06/04/2014, Chalk Point
As with any trip on a boat, something has to break. It just wouldn't be complete without it. If you're lucky, it's something small. In the grand scheme, we were pretty lucky.
When I tested the pressure water at the dock Thursday night, I noticed the pump wasn't cutting off. Easy fix. There's a leak in the system. A few yoga poses in the starboard lazarette and ready to roll. Meredith put sheets on the v-berth, got out the earplugs and joked that we should have a blog title, "What Sailing is Really Like" where we just post pictures of us wearing headlamps, covered in grease, contorted in small spaces or crawling all over each other getting into bed while wearing ear plugs and sleep masks. You know, just to counter the Kennedy-esque mental image of sailing everyone has. But I digress...
Even after the leak was fixed. The pump wasn't keeping constant pressure. I continued searching for smaller leaks but couldn't find any. The problem became very clear mid-shower on Saturday, after I was covered in soap I might add, when the pump completely died. Add that to the project list.
The second issue had to deal with the head. Meredith noticed that when she flushed the head the cabin and cockpit had a less than pleasant aroma. I tried to convince myself that carry around a couple gallons of "gray water" was bound to not be pleasant, but she wasn't satisfied with that answer and turned to Google. They had a long list of possible causes and I decided to look at the tank to see what was up. As I pulled back the settee bottom a nice wave of stench hit me. Apparently the marina forgot to tighten the holding tank lid after they winterized it and each flush caused some delightful stuff to seep out. I found a new washer, tightened the lid, bleached the top of the tank and called it a night. Once back at the dock we tackled the issue head on, so to speak. I pumped the bilge into a bucket for disposal. Cleaned it with bleach and dried it out.
Hopefully that fixed the more noticeable of our two plumbing issues that popped up over the weekend. On to the water pump next, which means more working in small - but less smelly - spaces...
06/04/2014, St. Michaels & The Wye River
Graceful dinghy entrances and exits aren't Meredith's strong suits, so this was really all just a matter of time. So, coming back to the boat late Friday night - after a couple sundowners, followed by a drink at dinner and a quick-ish stop at a bar - was really just pushing our luck. So, as the dinghy pulled up to the swim ladder, Meredith grabbed on about the time we started drifting around the boat. You can use your imagination as to what happened next as her feet stayed in the dinghy and her hands stayed on the ladder.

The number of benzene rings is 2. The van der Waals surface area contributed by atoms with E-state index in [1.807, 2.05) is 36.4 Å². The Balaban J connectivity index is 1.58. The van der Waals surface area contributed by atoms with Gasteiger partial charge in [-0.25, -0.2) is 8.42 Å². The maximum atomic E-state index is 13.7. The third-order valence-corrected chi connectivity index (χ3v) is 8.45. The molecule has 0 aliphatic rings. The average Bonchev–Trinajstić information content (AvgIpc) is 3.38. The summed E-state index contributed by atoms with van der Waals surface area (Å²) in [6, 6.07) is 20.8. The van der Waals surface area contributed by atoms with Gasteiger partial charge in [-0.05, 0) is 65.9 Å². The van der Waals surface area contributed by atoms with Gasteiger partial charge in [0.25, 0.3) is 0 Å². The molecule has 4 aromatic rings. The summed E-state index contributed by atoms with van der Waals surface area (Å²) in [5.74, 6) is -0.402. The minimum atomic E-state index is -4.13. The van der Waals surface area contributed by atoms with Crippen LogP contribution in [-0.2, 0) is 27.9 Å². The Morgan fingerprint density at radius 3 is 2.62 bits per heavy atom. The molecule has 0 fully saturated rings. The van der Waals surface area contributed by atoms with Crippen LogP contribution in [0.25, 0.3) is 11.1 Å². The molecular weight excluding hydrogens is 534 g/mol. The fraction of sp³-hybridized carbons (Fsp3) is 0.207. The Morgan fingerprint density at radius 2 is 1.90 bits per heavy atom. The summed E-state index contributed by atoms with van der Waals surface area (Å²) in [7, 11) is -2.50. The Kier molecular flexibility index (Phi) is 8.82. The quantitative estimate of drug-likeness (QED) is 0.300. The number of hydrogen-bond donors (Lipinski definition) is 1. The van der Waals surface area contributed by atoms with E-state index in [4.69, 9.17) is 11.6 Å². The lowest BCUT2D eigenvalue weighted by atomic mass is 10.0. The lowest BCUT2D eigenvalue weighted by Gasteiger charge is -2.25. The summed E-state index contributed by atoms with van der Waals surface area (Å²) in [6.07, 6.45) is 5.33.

Moral of the story: A couple drinks improves some things, like your ability to play golf or bowl, it does not improve your ability to board a boat.
Overall, though, we had a great weekend on board Cordelia. Blue skies and perfect temps made up for the light, then too heavy, then non-existent wind. This was our first on-the-hook overnight trip of the season, as well as our first time to really explore St. Michaels. On our trip last year we brought Bailey, got there on the later side of Saturday and left Sunday morning - all limiting our time exploring.
Cordelia was packed and just about ready to set sail first thing Friday morning. We pulled out of the dock around 11:30 a.m. - later than I wanted, but if we made good time still early enough to avoid anchoring out in the Miles River, hopefully. Once we were out in the Bay the wind picked up to about 9 or 10 knots and gave us enough of a boost to kill the engine and sail all the way to the Eastern Bay on the same tack. Throw in a couple tacks up to round Bloody Point light and we fired up the engine again to pull into the Miles River. The prime anchorages were pretty empty and we easily got a spot between the Bay Museum and the Inn at Perry Cabin.
We cracked open a bottle of wine and waiting to make sure we weren't dragging before setting out for dinner. I was on a quest to find a fried softshell crab sandwich, which I did and which was very good, even though it meant eating at a "more touristy" place on the water. On Saturday we did some window shopping and explored the Maritime Museum. It is a really great museum, if you haven't been. Very hands-on and they take full advantage of their prime waterfront real-estate.